This one did not attract or impress me. That is not to say it does not present a strong harmonious image. It is certainly a lovely piece of artwork, but artwork often speaks to the viewer in unique ways and this one seemed what one would expect from an exhibit like this.

Next came Harem #2 (2009). Instantly, I noticed the use of the term harem and the mimicry of traditional Orientalist images prevalent in I believe it was 19th century Western paintings capturing a fantasy of what Western/European artists expected the Muslim/Arab lifestyle to be.

The Harem series uses more color, more texture, and repeats the Orientalist themes of a reclining woman in exotic dress. The repetition of these stereotypical themes used by a Muslim female photography made me bristle. But this woman is propped on one arm and seated rather proudly so I sense the challenge to the age-old idea of the Middle Eastern harem.

Next, I found Bullets #3 (2003). The woman  in this photograph has a sassy shoulder turned to the camera. She is covered, but showing more flesh than normally proper throughout the arm. The backdrop is all bullets as if they were tiles on the wall, bullets also adorn her clothes. Another stunning photograph, but frankly I grow tired of the constant obsession of the Muslim identity automatically connecting with terrorism. I’m sure that’s Essaydi’s point, too.

I’m going to skip my favorite piece and turn instead to Harem Revisited #34 (2012). Perhaps this is the most colorful piece presented at Lafayette. It is three years newer than the other, and the woman’s pose in this one is not only more docile and reclined but divided into three panels, an immediate detraction from her humanity. She is reduced to pieces.

But the focal point of the exhibit (and my favorite), if I can proclaim that based on not only the fact that it was in my opinion very prominently displayed, is Converging Territories #30 (2004). [Featured image for this post.] It depicts, with the same beige clothing on beige background covered with writing and people decorated with henna, four females standing side by side in various levels of garb.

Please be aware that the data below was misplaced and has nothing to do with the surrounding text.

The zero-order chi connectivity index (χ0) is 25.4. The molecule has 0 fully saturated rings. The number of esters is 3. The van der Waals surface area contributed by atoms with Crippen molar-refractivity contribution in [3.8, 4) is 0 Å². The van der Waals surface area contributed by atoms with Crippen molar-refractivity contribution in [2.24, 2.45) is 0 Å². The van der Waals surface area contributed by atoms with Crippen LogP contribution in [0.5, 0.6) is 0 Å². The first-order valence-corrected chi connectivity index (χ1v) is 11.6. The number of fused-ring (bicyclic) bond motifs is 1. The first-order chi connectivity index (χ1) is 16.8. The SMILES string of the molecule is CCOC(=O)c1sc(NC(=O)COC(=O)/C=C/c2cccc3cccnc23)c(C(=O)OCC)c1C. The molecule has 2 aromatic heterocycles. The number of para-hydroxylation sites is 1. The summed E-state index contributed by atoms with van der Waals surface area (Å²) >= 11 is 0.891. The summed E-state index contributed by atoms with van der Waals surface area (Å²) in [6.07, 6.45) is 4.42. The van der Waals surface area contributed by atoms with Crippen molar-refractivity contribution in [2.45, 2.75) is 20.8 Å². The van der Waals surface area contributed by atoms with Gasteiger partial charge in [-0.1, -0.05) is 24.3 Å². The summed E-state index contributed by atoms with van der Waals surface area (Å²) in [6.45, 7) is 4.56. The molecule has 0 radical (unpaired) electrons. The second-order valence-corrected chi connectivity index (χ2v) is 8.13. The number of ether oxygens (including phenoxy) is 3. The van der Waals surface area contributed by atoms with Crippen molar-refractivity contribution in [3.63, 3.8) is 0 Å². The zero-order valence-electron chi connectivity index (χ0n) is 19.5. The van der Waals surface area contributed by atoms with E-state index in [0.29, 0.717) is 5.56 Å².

The largest woman, whom appears to be the only adult in the group, is completely covered head to toe. I can’t even refer to it as burqa as she doesn’t even have a slit or a screen for her eyes. I see them as a family, and the next one is in more traditional burqa and appears to be an adolescent. The next girl, a sweet looking pre-teen, has her scarf tied under her chin, exposing her whole face but not her hair. The last little girl has no head covering.

What I adore about this photograph is the vivid use of the progression of covering as it follows a woman through various stages of life and suggests not only the typical message of how a woman’s identity is limited by strict forms of covering, but also attaches this idea to the act of mothering and potentially makes it more universal. To me, the suggestion is that all women lose a part of their identity as they transition into a maternal role. This has nothing to do with religion.

If you miss the exhibit at Lafayette, a similar exhibit runs through May at the Trout Gallery of Dickinson College.

About Lalla Essaydi: According to the exhibit guide, she grew up in Morocco, raised her family in Saudi Arabia, and lived in both France and the United States. She received her arts education from prestigious art programs in both France and the United States.

Road Trip, Djibouti style 

When we returned to Djibouti City from Mogadishu (last weekend), we booked a trip with Bambu Service Touristik to visit Lac Abbé on the Ethiopian border.

African road trips are precarious. You have the crazy drivers, lack of petrol stations, dessert roads and rocky roads and a general lack of, say, signs. 

A straight drive from Djibouti, Lac Abbé is probably a three or four hour drive depending on conditions. We had several stops booked into our day.

I was extremely excited about this trip, because Lac Abbé is traditionally Afar nomad territory. Djibouti, as a country and former colony of France (granted independence in June 1977), has two traditional ethnic groups (among a host of others): the Issa Somali, with connections to Somalia and Somaliland, and the Afar, who hail from/migrate to Ethiopia (and I believe Eritrea).

I had just returned from a three day visit to Mogadishu. Mogadishu had opened my eyes to the influence of Somali culture in Djibouti. As soon as I returned to the streets, I recognized the food for sale. And now I could go see the Afar region.

As a student historian, I was thrilled.

  
As you drive into the countryside, you need more improvised structures. Often small huts made from the volcanic rock, sticks, corrugated metal and other recycled objects. Tires are the fence of choice.

  
Homes often have tires fencing in little yards…

Along the route we saw a lot of cylinders and it turns out there’s a big water infrastructure project underway to bring water from Ethiopia to Djibouti. 

   
 
Again, big news for a small country with no natural resources. 

  
Our guide built a coffee stop into our trip and M and I do love coffee. I had forgotten how much I love tea in this area of the world. I think their secret is boiling the sugar into the water before adding the tea. Though I’m not sure. I don’t like sweetened tea other places.

 

making our coffee


  She poured our coffee from her thermos bottles and when people paid her, she tossed the coins in a basket under her little table.

coffee and tea

  

other patrons having coffee


Our next stop was the town of Ali Sabieh. That will be my next topic.